Apollo, a sales engagement startup boasting a database of more than 200 million contact records, has been hacked.
The YC Combinator-backed company, formerly known as ZenProspect, helps salespeople connect with prospective customers. Using its massive prospect database of 200 million contacts at 10 million companies, Apollo matches sellers with potential buyers.
Apollo said that the bulk of the stolen data was from its prospect database.
Bjoern Zinssmeister, co-founder of Templarbit, which posts details of data breaches on its Breachroom page, obtained a copy of the email sent to affected customers and forwarded it to TechCrunch.
The email said that company said the breach was discovered weeks after system upgrades in July.
“We have confirmed that the majority of exposed information came from our publicly gathered prospect database, which could include name, email address, company names, and other business contact information,” said the email to customers. “Some client-imported data was also accessed without authorization,” the company said, but did not say what kind of data that included.
Apollo’s database contains publicly available data, including names, job titles, employers, social media handles, phone numbers and email addresses. It doesn’t include Social Security numbers, financial data or email addresses and passwords, Apollo said.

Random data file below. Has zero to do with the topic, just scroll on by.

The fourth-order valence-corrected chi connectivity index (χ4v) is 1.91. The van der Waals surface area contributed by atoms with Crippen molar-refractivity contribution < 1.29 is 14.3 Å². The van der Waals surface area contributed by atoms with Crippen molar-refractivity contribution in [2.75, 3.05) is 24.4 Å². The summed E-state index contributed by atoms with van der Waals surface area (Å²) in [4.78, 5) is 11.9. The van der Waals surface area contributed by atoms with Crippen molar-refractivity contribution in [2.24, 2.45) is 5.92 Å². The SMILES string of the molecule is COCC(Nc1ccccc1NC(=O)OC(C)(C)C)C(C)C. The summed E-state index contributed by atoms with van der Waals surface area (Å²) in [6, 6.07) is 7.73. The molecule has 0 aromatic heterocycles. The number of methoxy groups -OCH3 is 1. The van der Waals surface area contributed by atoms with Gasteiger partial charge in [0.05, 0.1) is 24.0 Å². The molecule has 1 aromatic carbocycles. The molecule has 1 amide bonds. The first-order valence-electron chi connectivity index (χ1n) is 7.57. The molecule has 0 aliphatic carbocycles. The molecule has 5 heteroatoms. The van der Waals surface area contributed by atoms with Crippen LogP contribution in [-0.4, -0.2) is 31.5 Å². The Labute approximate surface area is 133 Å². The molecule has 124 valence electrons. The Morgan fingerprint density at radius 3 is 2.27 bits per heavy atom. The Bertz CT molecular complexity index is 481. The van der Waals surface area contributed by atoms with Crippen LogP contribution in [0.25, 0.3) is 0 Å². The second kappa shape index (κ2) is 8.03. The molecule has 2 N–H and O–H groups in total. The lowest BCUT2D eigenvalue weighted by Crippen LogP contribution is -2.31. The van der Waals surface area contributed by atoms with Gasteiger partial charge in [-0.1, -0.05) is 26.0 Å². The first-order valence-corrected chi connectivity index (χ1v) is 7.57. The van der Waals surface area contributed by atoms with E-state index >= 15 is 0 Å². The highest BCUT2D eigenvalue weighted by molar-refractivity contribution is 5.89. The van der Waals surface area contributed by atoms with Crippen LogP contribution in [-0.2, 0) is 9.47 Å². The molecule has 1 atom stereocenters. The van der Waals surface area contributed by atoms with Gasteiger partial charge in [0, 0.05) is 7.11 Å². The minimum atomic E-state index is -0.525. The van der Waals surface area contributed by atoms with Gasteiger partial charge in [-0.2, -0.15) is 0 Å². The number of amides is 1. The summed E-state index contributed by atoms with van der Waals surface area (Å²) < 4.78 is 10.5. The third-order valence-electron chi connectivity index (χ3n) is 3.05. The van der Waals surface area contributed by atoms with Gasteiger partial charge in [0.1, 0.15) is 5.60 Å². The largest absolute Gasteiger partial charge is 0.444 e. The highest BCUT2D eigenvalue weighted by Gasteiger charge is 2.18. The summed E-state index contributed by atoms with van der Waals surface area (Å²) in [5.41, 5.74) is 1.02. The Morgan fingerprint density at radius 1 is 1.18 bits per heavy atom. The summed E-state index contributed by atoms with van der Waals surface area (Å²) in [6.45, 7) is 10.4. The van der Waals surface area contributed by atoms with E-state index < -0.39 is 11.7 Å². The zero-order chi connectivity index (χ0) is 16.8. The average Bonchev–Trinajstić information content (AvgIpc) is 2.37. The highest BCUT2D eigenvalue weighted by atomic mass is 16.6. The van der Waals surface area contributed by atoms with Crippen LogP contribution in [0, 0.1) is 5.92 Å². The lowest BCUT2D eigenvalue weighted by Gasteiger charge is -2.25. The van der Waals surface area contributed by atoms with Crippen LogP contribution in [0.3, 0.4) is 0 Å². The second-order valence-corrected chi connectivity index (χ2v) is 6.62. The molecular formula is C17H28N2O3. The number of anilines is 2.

Although the company’s chief executive Tim Zheng said that the company had contacted customers in line with its “values of transparency,” Zheng declined to answer TechCrunch’s questions — including what data was taken and how many customers were affected.
“The investigation is still ongoing,” said Zheng in an email. He added that the “only statement that we’re making to press at this time is the customer communication” sent to affected users.
Zheng also refused to say if the company has informed state authorities of the breach. A spokesperson for the California attorney general did not immediately comment on whether Apollo has notified the state about the breach.
Apollo may also face action from European authorities under GDPR.
The data breach may not pose an immediate security risk to users such as if usernames and passwords are stolen, but exposed contact information can have a long-term effect on user security, such as making it easier for attackers to send targeted phishing emails.
Even if the stolen data isn’t considered that sensitive, the breach adds to a growing pile of companies hoarding vast amounts of data but failing to keep it safe.
Source: Tech Crunch